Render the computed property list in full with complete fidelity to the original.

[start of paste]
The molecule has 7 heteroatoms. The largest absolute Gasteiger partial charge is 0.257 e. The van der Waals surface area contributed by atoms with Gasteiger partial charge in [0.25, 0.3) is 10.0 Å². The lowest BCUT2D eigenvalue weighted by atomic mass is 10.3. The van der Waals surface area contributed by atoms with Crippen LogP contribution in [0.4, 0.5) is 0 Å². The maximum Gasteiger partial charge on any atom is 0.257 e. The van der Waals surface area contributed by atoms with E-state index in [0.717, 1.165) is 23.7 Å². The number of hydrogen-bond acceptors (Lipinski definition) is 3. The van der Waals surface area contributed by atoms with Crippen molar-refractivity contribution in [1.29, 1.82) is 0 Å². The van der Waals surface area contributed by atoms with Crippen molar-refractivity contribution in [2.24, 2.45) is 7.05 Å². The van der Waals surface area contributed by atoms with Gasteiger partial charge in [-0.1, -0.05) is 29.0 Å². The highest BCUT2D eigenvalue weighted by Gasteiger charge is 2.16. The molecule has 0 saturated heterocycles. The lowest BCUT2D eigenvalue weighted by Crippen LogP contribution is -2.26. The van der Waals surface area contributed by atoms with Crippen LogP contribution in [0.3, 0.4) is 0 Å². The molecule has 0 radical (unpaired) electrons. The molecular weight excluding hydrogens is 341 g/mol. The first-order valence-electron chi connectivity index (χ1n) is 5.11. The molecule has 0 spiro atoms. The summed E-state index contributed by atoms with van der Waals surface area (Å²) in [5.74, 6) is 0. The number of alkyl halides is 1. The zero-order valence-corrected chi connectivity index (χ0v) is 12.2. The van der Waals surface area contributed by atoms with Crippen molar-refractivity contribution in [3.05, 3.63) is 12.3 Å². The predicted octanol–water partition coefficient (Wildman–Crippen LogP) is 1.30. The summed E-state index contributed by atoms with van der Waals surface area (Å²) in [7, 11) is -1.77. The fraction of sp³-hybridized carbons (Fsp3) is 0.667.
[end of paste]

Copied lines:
The molecule has 7 heteroatoms. The largest absolute Gasteiger partial charge is 0.257 e. The van der Waals surface area contributed by atoms with Gasteiger partial charge in [0.25, 0.3) is 10.0 Å². The lowest BCUT2D eigenvalue weighted by atomic mass is 10.3. The van der Waals surface area contributed by atoms with Crippen LogP contribution in [0.4, 0.5) is 0 Å². The maximum Gasteiger partial charge on any atom is 0.257 e. The van der Waals surface area contributed by atoms with E-state index in [0.717, 1.165) is 23.7 Å². The number of hydrogen-bond acceptors (Lipinski definition) is 3. The van der Waals surface area contributed by atoms with Crippen molar-refractivity contribution in [1.29, 1.82) is 0 Å². The van der Waals surface area contributed by atoms with Crippen molar-refractivity contribution in [2.24, 2.45) is 7.05 Å². The van der Waals surface area contributed by atoms with Gasteiger partial charge in [-0.1, -0.05) is 29.0 Å². The highest BCUT2D eigenvalue weighted by Gasteiger charge is 2.16. The molecule has 0 saturated heterocycles. The lowest BCUT2D eigenvalue weighted by Crippen LogP contribution is -2.26. The van der Waals surface area contributed by atoms with Crippen LogP contribution in [0.3, 0.4) is 0 Å². The molecule has 0 radical (unpaired) electrons. The molecular weight excluding hydrogens is 341 g/mol. The first-order valence-electron chi connectivity index (χ1n) is 5.11. The molecule has 0 spiro atoms. The summed E-state index contributed by atoms with van der Waals surface area (Å²) in [5.74, 6) is 0. The number of alkyl halides is 1. The zero-order valence-corrected chi connectivity index (χ0v) is 12.2. The van der Waals surface area contributed by atoms with Crippen molar-refractivity contribution in [3.05, 3.63) is 12.3 Å². The predicted octanol–water partition coefficient (Wildman–Crippen LogP) is 1.30. The summed E-state index contributed by atoms with van der Waals surface area (Å²) in [7, 11) is -1.77. The fraction of sp³-hybridized carbons (Fsp3) is 0.667.